This is one of my favorite – fairly clean – jokes that I’ve had in my little joke arsenal since I was a pre-teen:
In Arizona, there is a ranch where people come from all over the world to play charades. Why? Because the game of charades there is serious. If you guess right, you win a million dollars. So brilliant people, scientists, and Mensa members come from all over to figure out what the charade is so they can fund their projects and lifestyles.
Before hundreds of the most brilliant people in the world, a man positions 7 women, all naked, lined up in a row across the stage. They stand there, doing nothing, facing back, front, back, front, back, back, and back.
The miracle minds guess and guess and no one has an answer. Time goes by and still no answers.
The door at the back of the theater opens and a drunk from the bar stumbles in. He takes one good look at the naked women on the stage and cried out, “The Lone Ranger!”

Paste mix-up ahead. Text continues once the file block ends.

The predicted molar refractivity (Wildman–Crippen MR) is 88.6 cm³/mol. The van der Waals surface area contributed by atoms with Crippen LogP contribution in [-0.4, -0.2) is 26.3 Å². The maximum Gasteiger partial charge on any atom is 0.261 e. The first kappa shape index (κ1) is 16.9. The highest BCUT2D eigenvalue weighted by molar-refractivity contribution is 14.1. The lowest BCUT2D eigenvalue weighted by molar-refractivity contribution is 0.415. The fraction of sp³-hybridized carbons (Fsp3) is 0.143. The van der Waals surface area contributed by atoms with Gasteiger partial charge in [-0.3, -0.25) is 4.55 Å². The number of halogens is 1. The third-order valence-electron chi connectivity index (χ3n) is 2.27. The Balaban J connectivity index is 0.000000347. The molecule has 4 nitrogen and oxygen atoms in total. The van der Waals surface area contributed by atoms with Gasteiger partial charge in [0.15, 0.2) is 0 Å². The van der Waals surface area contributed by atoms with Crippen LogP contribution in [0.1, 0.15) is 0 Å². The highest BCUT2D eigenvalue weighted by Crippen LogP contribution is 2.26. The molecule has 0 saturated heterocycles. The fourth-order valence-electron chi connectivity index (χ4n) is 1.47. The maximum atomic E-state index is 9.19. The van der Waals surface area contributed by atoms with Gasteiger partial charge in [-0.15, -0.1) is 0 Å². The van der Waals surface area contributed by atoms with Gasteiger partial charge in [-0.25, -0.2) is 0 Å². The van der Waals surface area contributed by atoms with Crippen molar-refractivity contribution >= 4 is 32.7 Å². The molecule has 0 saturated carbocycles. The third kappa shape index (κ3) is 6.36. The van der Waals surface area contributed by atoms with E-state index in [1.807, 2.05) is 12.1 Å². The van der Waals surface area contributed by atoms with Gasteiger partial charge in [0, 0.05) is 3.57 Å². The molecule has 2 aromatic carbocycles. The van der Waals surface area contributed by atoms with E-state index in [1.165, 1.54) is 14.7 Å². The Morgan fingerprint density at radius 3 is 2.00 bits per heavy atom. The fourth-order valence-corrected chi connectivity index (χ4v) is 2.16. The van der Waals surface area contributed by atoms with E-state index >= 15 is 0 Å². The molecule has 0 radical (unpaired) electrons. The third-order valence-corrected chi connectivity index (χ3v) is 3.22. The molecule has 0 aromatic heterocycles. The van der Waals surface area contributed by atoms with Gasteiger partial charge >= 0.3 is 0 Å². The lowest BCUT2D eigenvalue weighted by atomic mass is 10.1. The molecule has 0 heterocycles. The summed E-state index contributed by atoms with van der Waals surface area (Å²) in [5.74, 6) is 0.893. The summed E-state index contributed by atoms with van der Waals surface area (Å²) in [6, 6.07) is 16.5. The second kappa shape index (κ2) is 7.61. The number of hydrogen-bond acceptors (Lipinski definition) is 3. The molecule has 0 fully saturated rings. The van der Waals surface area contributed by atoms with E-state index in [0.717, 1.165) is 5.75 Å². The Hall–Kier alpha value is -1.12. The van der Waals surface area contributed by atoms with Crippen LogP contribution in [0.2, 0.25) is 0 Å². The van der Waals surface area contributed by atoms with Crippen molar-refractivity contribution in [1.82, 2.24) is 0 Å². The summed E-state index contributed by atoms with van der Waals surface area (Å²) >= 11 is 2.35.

Afterward, everyone crowds around him and asks how he could know the answer to this most complex puzzle. One which all these brilliant minds could not figure out.
He says, with a belch, “It was easy. Rump, titty, rump, titty, rump, rump, rump!”
Now, if you are a US citizen, born before 1990, the odds are that you got this immediately and are probably still giggling. Just a little. Or groaning.
However, if you were born more recently, or not a US citizen, the odds are you have no idea what I’m talking about and are still trying to figure out the joke.
While living in the Middle East, a friend of mine wanted to practice telling jokes, since, truth be told, she couldn’t tell a joke without cracking up in the middle of it, or screwing it up at the end. This is a no fail joke. So I told it to her. She went into hysterical laughter. For a few seconds I laughed with her, and then realized that her laughter was the kind of laugh you laugh when you are supposed to laugh. Not when you are really laughing.